Editor's note: A podcast of Alan Bean's presentation is available at UD Podcasts.
4:42 p.m., Oct. 21, 2010----“Hello, fellow Earthlings. Hello, fellow human beings. Glad to be with you in paradise tonight,” said Alan Bean -- the fourth astronaut to walk on the moon -- as he began the Harcourt “Ace” Vernon Lecture before 500 people at Clayton Hall on the University of Delaware campus Wednesday night.
Bean, who set 11 world records in aeronautics and space exploration as a NASA astronaut and engineer, spoke with humor and grace, holding the audience at rapt attention as he shared his experiences training for the Apollo 12 mission, what it was like to walk on the moon, and what he learned that may help us in our life pursuits.
A successful artist, Bean also illustrated his talk with paintings of his adventures in space.
As Bean noted, “Every impossible dream has to start somewhere,” and for the Texas-born aviator and test pilot, it was 1963, when NASA selected him to fly spaceships instead of airplanes.
Training for the lunar mission had its demands, Bean said. He and his fellow astronauts, all pilots, now had to learn a lot about rocks and dust, to the point, where Bean said he probably holds the equivalent of a doctorate in “lunar geology.”
In an experiment designed to measure his metabolism while in a space suit under moon-like conditions -- a total of 430 pounds on earth, the equivalent of 70 pounds on the moon -- Bean said the space suit was not padded well enough, resulting in “one of the first space-age wedgies.”
When Buzz Aldrin and Neil Armstrong of the Apollo 11 mission did the first moonwalk in the Sea of Tranquility, on July 20, 1969, Bean said it was “surreal” to him and his fellow astronauts. Their colleagues were on the moon some 200,000 miles away.
Just four months later, in November 1969, Bean was the lunar module pilot on Apollo 12. He became the fourth man to walk on the lunar surface -- a feat accomplished by only 12 astronauts -- when he set foot in the Ocean of Storms.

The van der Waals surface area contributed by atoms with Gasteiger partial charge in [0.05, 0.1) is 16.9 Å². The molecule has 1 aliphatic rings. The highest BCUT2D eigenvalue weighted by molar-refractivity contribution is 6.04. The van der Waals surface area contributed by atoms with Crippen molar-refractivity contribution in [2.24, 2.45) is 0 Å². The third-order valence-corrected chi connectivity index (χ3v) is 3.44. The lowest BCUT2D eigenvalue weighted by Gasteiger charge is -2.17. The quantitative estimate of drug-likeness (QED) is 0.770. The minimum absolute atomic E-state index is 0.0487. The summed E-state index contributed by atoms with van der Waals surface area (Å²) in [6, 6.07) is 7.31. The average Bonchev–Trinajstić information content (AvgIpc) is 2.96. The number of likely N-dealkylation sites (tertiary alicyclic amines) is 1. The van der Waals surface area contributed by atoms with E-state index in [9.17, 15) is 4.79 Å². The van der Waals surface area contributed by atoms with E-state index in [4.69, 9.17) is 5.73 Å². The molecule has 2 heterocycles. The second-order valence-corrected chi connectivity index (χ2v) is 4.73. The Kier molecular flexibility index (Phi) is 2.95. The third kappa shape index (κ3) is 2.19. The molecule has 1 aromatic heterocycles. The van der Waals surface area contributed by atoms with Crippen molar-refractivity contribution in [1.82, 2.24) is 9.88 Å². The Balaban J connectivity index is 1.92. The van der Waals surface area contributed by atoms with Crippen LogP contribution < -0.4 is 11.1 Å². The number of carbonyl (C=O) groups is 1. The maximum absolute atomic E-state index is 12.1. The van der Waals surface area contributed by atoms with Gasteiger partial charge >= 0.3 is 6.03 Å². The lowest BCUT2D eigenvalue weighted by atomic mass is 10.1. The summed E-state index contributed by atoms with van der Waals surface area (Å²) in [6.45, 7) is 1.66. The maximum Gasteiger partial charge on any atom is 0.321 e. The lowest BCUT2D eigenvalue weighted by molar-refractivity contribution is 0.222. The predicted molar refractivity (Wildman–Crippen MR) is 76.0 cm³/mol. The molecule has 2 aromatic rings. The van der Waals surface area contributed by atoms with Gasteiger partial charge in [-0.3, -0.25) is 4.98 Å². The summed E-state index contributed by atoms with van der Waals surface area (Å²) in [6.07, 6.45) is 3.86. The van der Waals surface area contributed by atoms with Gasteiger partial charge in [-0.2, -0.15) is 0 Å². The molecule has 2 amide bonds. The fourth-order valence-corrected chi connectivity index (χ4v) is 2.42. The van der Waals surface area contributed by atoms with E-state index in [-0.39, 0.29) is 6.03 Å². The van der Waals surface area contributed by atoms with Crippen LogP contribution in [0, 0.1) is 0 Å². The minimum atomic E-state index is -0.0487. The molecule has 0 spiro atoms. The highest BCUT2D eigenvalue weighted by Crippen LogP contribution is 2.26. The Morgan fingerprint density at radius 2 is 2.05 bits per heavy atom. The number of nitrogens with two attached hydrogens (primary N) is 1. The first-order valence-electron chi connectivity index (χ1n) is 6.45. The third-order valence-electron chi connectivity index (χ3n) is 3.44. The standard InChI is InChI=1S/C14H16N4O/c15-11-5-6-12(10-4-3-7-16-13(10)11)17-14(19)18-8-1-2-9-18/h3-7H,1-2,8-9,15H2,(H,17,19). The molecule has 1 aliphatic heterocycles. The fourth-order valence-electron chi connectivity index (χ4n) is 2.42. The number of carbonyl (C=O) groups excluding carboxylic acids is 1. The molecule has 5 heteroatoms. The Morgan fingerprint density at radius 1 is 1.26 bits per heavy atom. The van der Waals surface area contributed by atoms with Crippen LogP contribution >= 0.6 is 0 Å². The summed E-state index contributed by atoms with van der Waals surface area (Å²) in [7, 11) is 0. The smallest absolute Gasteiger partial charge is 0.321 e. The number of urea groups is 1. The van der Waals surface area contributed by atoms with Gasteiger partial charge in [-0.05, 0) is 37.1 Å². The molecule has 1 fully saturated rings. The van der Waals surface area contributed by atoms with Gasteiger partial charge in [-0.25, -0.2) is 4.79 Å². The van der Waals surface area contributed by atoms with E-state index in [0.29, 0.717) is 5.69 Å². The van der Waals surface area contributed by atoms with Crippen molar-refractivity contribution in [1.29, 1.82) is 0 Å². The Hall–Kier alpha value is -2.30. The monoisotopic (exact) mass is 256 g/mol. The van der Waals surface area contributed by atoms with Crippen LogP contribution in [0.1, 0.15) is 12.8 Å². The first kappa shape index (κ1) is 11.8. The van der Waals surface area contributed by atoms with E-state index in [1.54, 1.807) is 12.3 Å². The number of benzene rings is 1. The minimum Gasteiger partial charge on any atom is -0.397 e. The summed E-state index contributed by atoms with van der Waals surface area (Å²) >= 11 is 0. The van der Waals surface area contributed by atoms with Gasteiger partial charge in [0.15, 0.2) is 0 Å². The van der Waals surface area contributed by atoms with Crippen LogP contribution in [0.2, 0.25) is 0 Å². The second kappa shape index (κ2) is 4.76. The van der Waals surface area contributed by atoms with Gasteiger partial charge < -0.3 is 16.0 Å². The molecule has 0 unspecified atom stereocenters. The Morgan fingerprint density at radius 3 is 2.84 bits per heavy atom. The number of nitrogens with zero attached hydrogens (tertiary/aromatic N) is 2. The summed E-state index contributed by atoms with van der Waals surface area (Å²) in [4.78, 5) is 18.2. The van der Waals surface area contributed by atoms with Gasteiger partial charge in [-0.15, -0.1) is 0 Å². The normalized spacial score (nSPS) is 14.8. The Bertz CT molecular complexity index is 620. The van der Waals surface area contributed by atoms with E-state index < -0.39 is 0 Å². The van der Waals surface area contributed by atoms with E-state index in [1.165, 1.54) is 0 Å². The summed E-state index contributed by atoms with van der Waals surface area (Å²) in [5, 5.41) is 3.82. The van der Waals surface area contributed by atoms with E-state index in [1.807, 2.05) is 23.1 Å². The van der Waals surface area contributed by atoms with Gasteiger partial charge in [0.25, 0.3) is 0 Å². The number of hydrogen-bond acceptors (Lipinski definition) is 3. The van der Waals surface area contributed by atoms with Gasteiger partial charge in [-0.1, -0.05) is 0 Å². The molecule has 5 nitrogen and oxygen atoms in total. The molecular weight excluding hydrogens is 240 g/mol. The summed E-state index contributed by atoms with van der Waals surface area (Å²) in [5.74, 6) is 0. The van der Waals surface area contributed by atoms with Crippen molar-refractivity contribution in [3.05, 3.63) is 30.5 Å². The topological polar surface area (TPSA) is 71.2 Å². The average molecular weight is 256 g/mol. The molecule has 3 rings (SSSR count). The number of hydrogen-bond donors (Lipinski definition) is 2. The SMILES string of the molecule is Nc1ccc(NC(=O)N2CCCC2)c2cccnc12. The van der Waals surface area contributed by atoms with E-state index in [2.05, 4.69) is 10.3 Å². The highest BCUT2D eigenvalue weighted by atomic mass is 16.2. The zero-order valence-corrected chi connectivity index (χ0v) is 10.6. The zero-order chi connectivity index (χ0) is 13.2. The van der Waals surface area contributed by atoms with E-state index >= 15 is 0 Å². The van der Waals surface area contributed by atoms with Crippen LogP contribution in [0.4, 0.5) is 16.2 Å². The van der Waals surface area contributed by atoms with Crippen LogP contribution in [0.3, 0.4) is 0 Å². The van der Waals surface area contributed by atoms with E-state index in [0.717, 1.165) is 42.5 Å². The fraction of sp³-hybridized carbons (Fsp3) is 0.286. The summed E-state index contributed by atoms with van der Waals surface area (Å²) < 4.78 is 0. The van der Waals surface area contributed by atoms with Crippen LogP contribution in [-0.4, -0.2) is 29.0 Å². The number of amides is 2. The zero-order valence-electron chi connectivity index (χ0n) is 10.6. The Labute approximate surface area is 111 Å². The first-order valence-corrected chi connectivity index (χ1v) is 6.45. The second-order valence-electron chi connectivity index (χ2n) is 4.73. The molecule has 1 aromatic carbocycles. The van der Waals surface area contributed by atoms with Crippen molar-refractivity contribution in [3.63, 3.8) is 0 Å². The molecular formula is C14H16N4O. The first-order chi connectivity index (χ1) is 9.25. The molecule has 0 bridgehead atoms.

During two moonwalks, Bean and Pete Conrad, the mission's commander, deployed scientific experiments and collected rocks. They also visited the unmanned Surveyor III spacecraft that had landed in a nearby crater more than two years earlier and removed parts to bring back to Earth for analysis.
Bean says, he's often asked if he was scared.
“I wasn't scared. What worried me -- we feared if something goes wrong, would we remember the training to know what to do.”
As they were approaching the lunar surface, Bean says he looked out and saw many more rocks and craters than were ever shown on his flight simulator on Earth and thought at first there wasn't a place to land.
“I needed to calm down,” he said he told himself. “Your life is on the line and if something is going wrong, you're not coming back [to Earth].”
Bean says he left a little silver pin on the moon and that it was the only “star” he saw because it's too bright, standing on the moon, to see any stars.
“It's like being on a brightly lit patio,” Bean said.
Bean credits Conrad for teaching him a life-changing lesson. Bean spoke critically of a person at mission control to Conrad, suggesting the person might not belong on their team.
“He told me, 'You've got to find a way to admire and care about every member on the team,'” Bean said, noting that he took the advice to heart and it changed his life more than anything in the 18 years he was at NASA.
“Ask yourself, 'What can I admire and like about this person?' That will make a change in your life for the better,” Bean said.
Teamwork was essential to get to the moon, Bean said, and it involved 400,000 hardworking people, not geniuses.
“We did it in seven years,” Bean said. “We believed working together we could.”
Bean says that soon we'll have inflatable structures -- outposts on the moon.
“All this is coming, and these are just the first baby steps,” he said of the previous space missions.
Article by Tracey Bryant
Photos by Evan Krape